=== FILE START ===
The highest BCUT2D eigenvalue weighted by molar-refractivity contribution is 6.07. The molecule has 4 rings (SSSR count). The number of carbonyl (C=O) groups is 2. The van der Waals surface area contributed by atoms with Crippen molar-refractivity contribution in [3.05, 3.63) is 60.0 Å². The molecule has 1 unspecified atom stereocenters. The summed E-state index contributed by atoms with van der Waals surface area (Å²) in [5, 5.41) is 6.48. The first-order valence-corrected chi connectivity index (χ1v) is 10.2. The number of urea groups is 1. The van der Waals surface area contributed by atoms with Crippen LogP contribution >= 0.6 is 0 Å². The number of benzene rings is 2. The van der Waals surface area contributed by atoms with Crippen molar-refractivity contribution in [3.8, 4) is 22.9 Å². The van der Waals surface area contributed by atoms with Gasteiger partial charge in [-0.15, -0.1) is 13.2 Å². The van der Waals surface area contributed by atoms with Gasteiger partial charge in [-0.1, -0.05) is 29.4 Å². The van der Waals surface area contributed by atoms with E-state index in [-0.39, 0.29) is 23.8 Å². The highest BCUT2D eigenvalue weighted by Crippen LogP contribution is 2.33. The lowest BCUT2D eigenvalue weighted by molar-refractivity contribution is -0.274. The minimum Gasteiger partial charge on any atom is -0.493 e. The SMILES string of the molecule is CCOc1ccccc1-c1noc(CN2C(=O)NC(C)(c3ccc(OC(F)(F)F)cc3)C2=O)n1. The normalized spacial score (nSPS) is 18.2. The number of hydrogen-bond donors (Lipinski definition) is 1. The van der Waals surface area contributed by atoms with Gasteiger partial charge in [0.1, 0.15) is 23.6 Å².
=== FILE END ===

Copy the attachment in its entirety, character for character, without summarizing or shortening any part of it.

The highest BCUT2D eigenvalue weighted by molar-refractivity contribution is 6.07. The molecule has 4 rings (SSSR count). The number of carbonyl (C=O) groups is 2. The van der Waals surface area contributed by atoms with Crippen molar-refractivity contribution in [3.05, 3.63) is 60.0 Å². The molecule has 1 unspecified atom stereocenters. The summed E-state index contributed by atoms with van der Waals surface area (Å²) in [5, 5.41) is 6.48. The first-order valence-corrected chi connectivity index (χ1v) is 10.2. The number of urea groups is 1. The van der Waals surface area contributed by atoms with Crippen LogP contribution >= 0.6 is 0 Å². The number of benzene rings is 2. The van der Waals surface area contributed by atoms with Crippen molar-refractivity contribution in [3.8, 4) is 22.9 Å². The van der Waals surface area contributed by atoms with Gasteiger partial charge in [-0.15, -0.1) is 13.2 Å². The van der Waals surface area contributed by atoms with Gasteiger partial charge in [-0.1, -0.05) is 29.4 Å². The van der Waals surface area contributed by atoms with E-state index in [-0.39, 0.29) is 23.8 Å². The highest BCUT2D eigenvalue weighted by Crippen LogP contribution is 2.33. The lowest BCUT2D eigenvalue weighted by molar-refractivity contribution is -0.274. The minimum Gasteiger partial charge on any atom is -0.493 e. The SMILES string of the molecule is CCOc1ccccc1-c1noc(CN2C(=O)NC(C)(c3ccc(OC(F)(F)F)cc3)C2=O)n1. The normalized spacial score (nSPS) is 18.2. The number of hydrogen-bond donors (Lipinski definition) is 1. The van der Waals surface area contributed by atoms with Gasteiger partial charge in [0.1, 0.15) is 23.6 Å².